Commentary Search

Commander shares his book of wisdom

  • Published
  • By Col. Christopher Coffelt
  • 90th Missile Wing commander
Since 1994, I have kept a small journal I call my "book of wisdom." In it I have kept quotes, sentiments, and lessons about leadership to ensure I always remember where I came from, and ensure I could always put into practice all those leadership elements I appreciated as a younger Air Force member and avoid those that weren't, let's say, as effective as they could be. When I started the journal, the very first sentiment I wrote in my book was one I felt was most important and should guide every entry into the book as well as my leadership journey from there forward. What I wrote was "There is something to learn from everyone you meet" and over the 17 years that I have kept the journal it has proven to be 100 percent correct. At our recent Airman Leadership School graduation dinner, I was privileged to see a presentation about 9/11 that spoke volumes about leadership, patriotism, and professionalism in our profession of arms. It truly moved me to witness the class' deep understanding of that event and all that is required of us ... and all Airmen who have joined our ranks since that day. Today, it is my great pleasure to re-print for you ALS class 11-G's absolutely awesome class presentation which greatly instructed me and enriched my leadership journey as I know it will yours. Class 11-G--you are officially and forever in my "book of wisdom."

"In remembrance of past events in the month of September, we reflect on our duties as leaders and our responsibility to our families and country. Almost 10 years to the day, we are humbled by the sacrifices and dedication of the first responders who gave so much at a moment's notice. And like them, no matter what the cost, no matter what the calling, we as future leaders take the mantle of service upon ourselves to secure the foundations on which this nation stands. As post 9/11 enlistees, we understand the weight of our role. Our past few weeks in ALS, we have been honing our skills as supervisors, peers, and mentors. By utilizing these skills, we accept the challenge of guiding new generations to ensure the privileges and freedoms we enjoy as a nation. As leaders, we are reminded of our resolve to demonstrate our professionalism in all we do. An outward expression of that professionalism is the uniform we put on every day. Our uniform identifies us as military members and servants of the people. Every time we put on the uniform, we should consider its symbolism as we perform our daily duties.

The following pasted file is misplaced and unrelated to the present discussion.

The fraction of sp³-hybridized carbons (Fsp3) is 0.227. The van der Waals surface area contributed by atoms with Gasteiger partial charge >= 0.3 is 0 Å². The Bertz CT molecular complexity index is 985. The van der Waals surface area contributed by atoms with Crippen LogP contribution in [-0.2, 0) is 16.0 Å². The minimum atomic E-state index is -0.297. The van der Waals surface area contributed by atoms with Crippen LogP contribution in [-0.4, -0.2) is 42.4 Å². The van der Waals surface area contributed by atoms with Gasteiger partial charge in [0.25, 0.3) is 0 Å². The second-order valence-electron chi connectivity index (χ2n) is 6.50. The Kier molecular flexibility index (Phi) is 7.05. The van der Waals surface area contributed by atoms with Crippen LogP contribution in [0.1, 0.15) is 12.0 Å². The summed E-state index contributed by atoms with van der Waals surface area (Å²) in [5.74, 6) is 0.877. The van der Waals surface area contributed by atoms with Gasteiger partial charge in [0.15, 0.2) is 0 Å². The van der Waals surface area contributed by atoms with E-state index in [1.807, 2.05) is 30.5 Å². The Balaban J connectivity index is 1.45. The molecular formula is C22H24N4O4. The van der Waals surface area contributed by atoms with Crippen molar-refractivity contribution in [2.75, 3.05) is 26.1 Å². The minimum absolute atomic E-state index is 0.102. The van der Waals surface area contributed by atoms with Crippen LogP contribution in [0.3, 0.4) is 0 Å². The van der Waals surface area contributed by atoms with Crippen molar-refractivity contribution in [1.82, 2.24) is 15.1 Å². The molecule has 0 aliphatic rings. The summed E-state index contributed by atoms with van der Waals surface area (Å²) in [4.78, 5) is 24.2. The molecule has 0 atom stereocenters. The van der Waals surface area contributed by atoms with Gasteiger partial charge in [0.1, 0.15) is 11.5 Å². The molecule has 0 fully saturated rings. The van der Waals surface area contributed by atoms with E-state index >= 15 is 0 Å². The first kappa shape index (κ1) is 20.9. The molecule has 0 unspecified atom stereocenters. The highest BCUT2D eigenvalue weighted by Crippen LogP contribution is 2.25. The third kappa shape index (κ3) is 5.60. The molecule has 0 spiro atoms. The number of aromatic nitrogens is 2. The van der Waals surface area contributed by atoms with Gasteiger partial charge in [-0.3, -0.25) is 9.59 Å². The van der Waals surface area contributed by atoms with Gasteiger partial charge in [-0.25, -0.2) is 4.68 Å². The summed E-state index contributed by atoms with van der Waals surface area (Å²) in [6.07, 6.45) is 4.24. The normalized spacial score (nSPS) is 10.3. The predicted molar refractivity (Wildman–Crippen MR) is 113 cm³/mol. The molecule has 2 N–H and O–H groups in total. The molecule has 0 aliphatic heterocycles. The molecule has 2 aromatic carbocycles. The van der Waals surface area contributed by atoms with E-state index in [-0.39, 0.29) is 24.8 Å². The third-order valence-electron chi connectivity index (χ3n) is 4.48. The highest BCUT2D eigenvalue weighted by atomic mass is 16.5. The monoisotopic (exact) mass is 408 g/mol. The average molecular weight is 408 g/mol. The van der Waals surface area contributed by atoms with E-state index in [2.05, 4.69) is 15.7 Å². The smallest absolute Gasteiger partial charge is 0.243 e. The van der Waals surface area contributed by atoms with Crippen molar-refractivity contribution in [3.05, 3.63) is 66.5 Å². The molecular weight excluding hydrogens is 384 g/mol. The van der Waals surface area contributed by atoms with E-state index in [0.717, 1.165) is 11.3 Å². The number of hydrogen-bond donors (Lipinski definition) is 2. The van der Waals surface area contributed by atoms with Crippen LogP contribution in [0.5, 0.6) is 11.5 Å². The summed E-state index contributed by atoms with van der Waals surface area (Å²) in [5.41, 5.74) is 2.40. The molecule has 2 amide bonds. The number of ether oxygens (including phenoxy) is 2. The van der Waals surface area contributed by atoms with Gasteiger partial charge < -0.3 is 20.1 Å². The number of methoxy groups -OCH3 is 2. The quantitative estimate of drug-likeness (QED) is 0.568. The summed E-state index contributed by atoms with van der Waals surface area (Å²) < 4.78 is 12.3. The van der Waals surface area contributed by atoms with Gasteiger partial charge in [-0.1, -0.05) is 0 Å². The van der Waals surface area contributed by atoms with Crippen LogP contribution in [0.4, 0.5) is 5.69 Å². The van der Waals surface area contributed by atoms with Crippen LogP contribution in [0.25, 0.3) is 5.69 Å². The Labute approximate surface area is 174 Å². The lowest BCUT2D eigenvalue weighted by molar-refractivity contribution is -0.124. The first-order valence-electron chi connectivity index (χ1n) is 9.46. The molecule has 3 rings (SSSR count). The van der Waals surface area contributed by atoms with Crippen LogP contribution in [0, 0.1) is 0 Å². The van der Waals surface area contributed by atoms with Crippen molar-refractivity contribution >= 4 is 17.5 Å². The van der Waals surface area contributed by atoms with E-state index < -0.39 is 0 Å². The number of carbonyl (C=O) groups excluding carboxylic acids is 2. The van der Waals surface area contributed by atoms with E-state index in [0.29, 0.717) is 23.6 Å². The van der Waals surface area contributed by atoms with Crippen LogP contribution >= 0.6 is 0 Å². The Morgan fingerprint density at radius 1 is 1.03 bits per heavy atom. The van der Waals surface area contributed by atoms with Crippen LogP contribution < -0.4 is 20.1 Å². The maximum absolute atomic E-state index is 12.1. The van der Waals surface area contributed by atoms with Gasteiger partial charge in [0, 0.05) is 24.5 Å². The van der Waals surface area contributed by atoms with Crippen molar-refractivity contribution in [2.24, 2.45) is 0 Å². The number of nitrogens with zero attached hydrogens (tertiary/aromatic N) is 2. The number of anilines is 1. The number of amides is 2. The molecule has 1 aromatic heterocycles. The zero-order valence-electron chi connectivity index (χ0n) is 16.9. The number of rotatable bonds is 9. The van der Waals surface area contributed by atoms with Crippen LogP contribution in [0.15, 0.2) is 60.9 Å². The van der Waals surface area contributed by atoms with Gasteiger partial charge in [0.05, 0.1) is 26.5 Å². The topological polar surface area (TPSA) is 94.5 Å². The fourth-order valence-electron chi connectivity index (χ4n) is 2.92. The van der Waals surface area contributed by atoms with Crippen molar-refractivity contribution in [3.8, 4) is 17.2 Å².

"The pants are one of four main elements that make up the uniform.

"Just as we put our pants on one leg at a time, similarly, in order to become an effective leader one must first master being a proficient follower. After mastering followership, we must continue our growth as leaders. Leadership is the combination of tangible skills and personality to motivate people to accomplish goals. The focus of leadership is to direct and utilize performers to accomplish organizational goals in an effective, timely manner. This process begins for members of the Air Force in basic training at Lackland Air Force Base, Texas. Our responsibility to instill confidence in our nation's citizens is of the utmost importance, and that our mission and duty to protect them will be fulfilled.

"The New York City Fire Department quickly deployed 200 units, which was half of the department, to the site. Their efforts were supplemented by numerous off-duty firefighters who responded. Within hours of the attack, a substantial search and rescue operation was launched. After months of around-the-clock operations, the World Trade Center site was cleared by the end of May 2002. On Sept. 11, 2001, in their effort to evade the collapse of the twin towers, 343 firefighters died.

"As we step into our boots, we are reminded of those who forged a path to freedom by giving the ultimate sacrifice.